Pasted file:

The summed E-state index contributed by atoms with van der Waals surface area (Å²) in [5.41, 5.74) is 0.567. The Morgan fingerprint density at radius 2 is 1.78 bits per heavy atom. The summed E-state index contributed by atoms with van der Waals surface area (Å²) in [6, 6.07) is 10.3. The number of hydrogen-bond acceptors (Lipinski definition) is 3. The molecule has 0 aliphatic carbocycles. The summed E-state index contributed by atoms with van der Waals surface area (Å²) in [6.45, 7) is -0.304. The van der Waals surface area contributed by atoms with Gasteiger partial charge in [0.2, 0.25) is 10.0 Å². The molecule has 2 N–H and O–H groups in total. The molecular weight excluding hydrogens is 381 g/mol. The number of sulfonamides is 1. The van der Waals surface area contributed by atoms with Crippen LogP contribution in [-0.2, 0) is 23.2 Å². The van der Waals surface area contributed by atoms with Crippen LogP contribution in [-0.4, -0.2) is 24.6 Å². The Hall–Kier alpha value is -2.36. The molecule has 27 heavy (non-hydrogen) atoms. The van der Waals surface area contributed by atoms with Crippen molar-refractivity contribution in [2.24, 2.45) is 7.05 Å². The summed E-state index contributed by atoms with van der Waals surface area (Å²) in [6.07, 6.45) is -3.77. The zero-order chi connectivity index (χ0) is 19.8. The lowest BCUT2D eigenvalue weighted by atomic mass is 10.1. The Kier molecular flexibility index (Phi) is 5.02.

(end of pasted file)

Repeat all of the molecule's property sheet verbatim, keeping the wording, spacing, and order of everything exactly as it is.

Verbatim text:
The summed E-state index contributed by atoms with van der Waals surface area (Å²) in [5.41, 5.74) is 0.567. The Morgan fingerprint density at radius 2 is 1.78 bits per heavy atom. The summed E-state index contributed by atoms with van der Waals surface area (Å²) in [6, 6.07) is 10.3. The number of hydrogen-bond acceptors (Lipinski definition) is 3. The molecule has 0 aliphatic carbocycles. The summed E-state index contributed by atoms with van der Waals surface area (Å²) in [6.45, 7) is -0.304. The van der Waals surface area contributed by atoms with Gasteiger partial charge in [0.2, 0.25) is 10.0 Å². The molecule has 2 N–H and O–H groups in total. The molecular weight excluding hydrogens is 381 g/mol. The number of sulfonamides is 1. The van der Waals surface area contributed by atoms with Crippen LogP contribution in [-0.2, 0) is 23.2 Å². The van der Waals surface area contributed by atoms with Crippen LogP contribution in [-0.4, -0.2) is 24.6 Å². The Hall–Kier alpha value is -2.36. The molecule has 27 heavy (non-hydrogen) atoms. The van der Waals surface area contributed by atoms with Crippen molar-refractivity contribution in [2.24, 2.45) is 7.05 Å². The summed E-state index contributed by atoms with van der Waals surface area (Å²) in [6.07, 6.45) is -3.77. The zero-order chi connectivity index (χ0) is 19.8. The lowest BCUT2D eigenvalue weighted by atomic mass is 10.1. The Kier molecular flexibility index (Phi) is 5.02.